Newton runners teamed up with charity groups and raised money for various organizations in this year’s Boston Marathon — held in person on Oct. 11 for the first time since the start of the pandemic.
Allegra Klein, who currently lives in Vermont, returned to Boston to run in support of Dreamfar High School Marathon, a training program headquartered in Newton.
“They work with a bunch of schools in the Greater Boston area, and get kids or students into running and doing long-distance events,” Klein said.
Klein attended Newton North High School and ran with Dreamfar for the Providence Marathon. She said this was her first time running the Boston Marathon.
In an interview before the marathon, Klein said she was excited to support Dreamfar because they made “a lasting impression” in her life.
“I think they do that for a lot of high schoolers, so I’m just really excited to have the opportunity to have raised money for them and run for them,” she said.
David Spector, a Newtonville resident and a bank managing director in Boston, ran the marathon with the Dana-Farber Cancer Institute, a leading center of cancer research and treatment and one of the 41 charities associated with the Boston Marathon this year.
Spector, who said he fundraised individually for the institute, has run almost his entire life. He said his goal has always been to run the marathon, so when he was accepted to the Dana-Farber team last spring, he started training immediately.
“It’s one of the greatest sporting events in the world,” Spector said. “The opportunity to actually participate in an event that I’ve personally loved for so long, from start to finish, is really exciting.”
His favorite place is along the Charles River — “one of the best places in the country to run.”
Spector said he fortunately has a treadmill at home and used it for running during the pandemic, including some virtual half marathons.
“In the beginning of the pandemic, we were wearing masks outdoors all the time. I realized quickly that I could not stand and almost physically couldn’t deal with wearing a mask while running,” Spector said. “I’m looking forward to crossing that finish line in Back Bay.”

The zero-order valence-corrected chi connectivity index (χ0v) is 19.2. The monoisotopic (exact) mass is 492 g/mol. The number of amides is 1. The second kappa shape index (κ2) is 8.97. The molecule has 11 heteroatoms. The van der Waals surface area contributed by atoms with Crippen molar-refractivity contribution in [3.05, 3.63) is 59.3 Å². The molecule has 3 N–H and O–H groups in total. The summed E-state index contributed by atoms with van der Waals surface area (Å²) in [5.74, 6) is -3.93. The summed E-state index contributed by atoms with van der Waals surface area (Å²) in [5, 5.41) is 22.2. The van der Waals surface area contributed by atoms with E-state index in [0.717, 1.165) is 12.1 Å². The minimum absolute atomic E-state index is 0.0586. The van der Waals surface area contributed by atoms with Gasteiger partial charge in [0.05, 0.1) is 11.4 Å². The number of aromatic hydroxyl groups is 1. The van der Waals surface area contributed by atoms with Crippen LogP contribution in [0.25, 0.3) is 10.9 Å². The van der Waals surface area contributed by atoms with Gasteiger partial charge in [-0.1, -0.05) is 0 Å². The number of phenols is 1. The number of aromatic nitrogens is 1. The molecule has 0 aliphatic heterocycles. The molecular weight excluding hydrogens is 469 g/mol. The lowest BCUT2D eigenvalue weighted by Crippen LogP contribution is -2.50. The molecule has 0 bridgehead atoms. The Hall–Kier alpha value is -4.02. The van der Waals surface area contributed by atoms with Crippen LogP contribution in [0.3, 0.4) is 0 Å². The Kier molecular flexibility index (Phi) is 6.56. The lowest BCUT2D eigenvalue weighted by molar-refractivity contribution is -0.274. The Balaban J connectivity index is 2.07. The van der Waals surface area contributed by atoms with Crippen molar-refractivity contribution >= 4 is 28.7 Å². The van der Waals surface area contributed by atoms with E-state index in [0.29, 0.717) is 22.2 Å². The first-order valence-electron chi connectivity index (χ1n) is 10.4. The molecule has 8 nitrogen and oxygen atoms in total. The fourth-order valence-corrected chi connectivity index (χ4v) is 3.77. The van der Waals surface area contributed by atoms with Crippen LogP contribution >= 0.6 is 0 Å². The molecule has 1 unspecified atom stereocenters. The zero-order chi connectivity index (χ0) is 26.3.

Jill Lemberg, Newton Corner resident and a preschool teacher in Newtonville, also ran the marathon with the Dana-Farber team. She said it was exactly what she “needed to get back into a rhythm.”
“I actually didn’t do anything during the pandemic,” Lemberg said. “I have three little girls, so I feel like I didn’t have that outlet to really go out and run.”
Lemberg has been running for nearly 15 years and said she was especially excited to be part of the Dana-Farber team and run in Newton — “home field,” as she calls it.
“They are an instant family and support system,” Lemberg said. “They come out to cheer for you and support you at the water stops and through social media messages. It’s incredible.”
Dan Foley, a West Newton resident who works in marketing, ran the marathon to fundraise for the Society of St. Vincent de Paul, a nonprofit dedicated to helping people in need in Newton and surrounding communities.
“As you can imagine with the last year during the pandemic, we have seen a tremendous increase in requests for assistance,” Foley said. “So this is a big fundraiser for the society to be able to help our neighbors in need.”
Foley said he has run the Boston Marathon three times before this year and would have run the marathon in person last year if it had not been for the pandemic.
“We were really close to being fully trained for the marathon,” Foley said. “It was disappointing, but it was the right call.”
However, Foley was able to run in last year’s virtual marathon, when runners completed their 26.2 miles anytime during the race window and submitted their time through an app.
“There were a ton of people running along the course,” Foley said. “So it was still a somewhat fun atmosphere, but not nearly like a regular marathon of course.”
There was also a virtual option this year for those who could not attend. Over 27,500 virtual runners represented all 50 states, as well as over 100 countries.
Foley said he was going to follow a marathon training plan from Heartbreak Hill, a running company based in Newton. He said he was excited to run this year because a few major marathons — Boston, New York, Berlin — are happening for the first time since the pandemic.
As one of the major towns along the marathon route, Foley said, it brings the community together.
“It’s really one of the best days of the year in Newton,” Foley said. “We really missed it last year, so there’s a lot of excitement both as a runner and as a Newtonite to have the marathon back.”
Marcela Norton, an employee relations officer for Boston College Dining Services, ran the Boston Marathon from 2003 to 2012, but the 2021 marathon was her first one in nine years.
Norton said the marathon is what the community needed after a hard year. She compared the pandemic to the 20th mile of the course.
“It’s a matter of going over this hill, this Heartbreak Hill,” Norton said.
Isabelle Durso and Chika Okoye can be reached at email@example.com.